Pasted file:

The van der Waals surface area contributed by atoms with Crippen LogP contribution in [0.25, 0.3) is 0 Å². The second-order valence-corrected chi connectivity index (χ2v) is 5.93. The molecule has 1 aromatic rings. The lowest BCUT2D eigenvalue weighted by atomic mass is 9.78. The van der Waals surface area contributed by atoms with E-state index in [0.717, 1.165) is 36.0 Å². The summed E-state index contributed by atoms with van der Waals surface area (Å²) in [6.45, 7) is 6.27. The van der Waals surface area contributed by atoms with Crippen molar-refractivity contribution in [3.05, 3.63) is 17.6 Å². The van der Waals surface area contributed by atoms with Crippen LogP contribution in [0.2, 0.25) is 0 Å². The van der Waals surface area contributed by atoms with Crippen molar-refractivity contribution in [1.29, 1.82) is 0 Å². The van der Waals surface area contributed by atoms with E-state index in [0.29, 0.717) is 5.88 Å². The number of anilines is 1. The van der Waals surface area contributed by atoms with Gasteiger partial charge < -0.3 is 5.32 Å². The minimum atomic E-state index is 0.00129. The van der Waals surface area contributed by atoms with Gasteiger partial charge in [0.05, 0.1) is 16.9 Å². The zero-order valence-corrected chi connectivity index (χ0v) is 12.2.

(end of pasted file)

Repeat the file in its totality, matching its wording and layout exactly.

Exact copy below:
The van der Waals surface area contributed by atoms with Crippen LogP contribution in [0.25, 0.3) is 0 Å². The second-order valence-corrected chi connectivity index (χ2v) is 5.93. The molecule has 1 aromatic rings. The lowest BCUT2D eigenvalue weighted by atomic mass is 9.78. The van der Waals surface area contributed by atoms with E-state index in [0.717, 1.165) is 36.0 Å². The summed E-state index contributed by atoms with van der Waals surface area (Å²) in [6.45, 7) is 6.27. The van der Waals surface area contributed by atoms with Crippen molar-refractivity contribution in [3.05, 3.63) is 17.6 Å². The van der Waals surface area contributed by atoms with Crippen LogP contribution in [0.2, 0.25) is 0 Å². The van der Waals surface area contributed by atoms with Crippen molar-refractivity contribution in [1.29, 1.82) is 0 Å². The van der Waals surface area contributed by atoms with E-state index in [0.29, 0.717) is 5.88 Å². The number of anilines is 1. The van der Waals surface area contributed by atoms with Gasteiger partial charge < -0.3 is 5.32 Å². The minimum atomic E-state index is 0.00129. The van der Waals surface area contributed by atoms with Gasteiger partial charge in [0.05, 0.1) is 16.9 Å². The zero-order valence-corrected chi connectivity index (χ0v) is 12.2.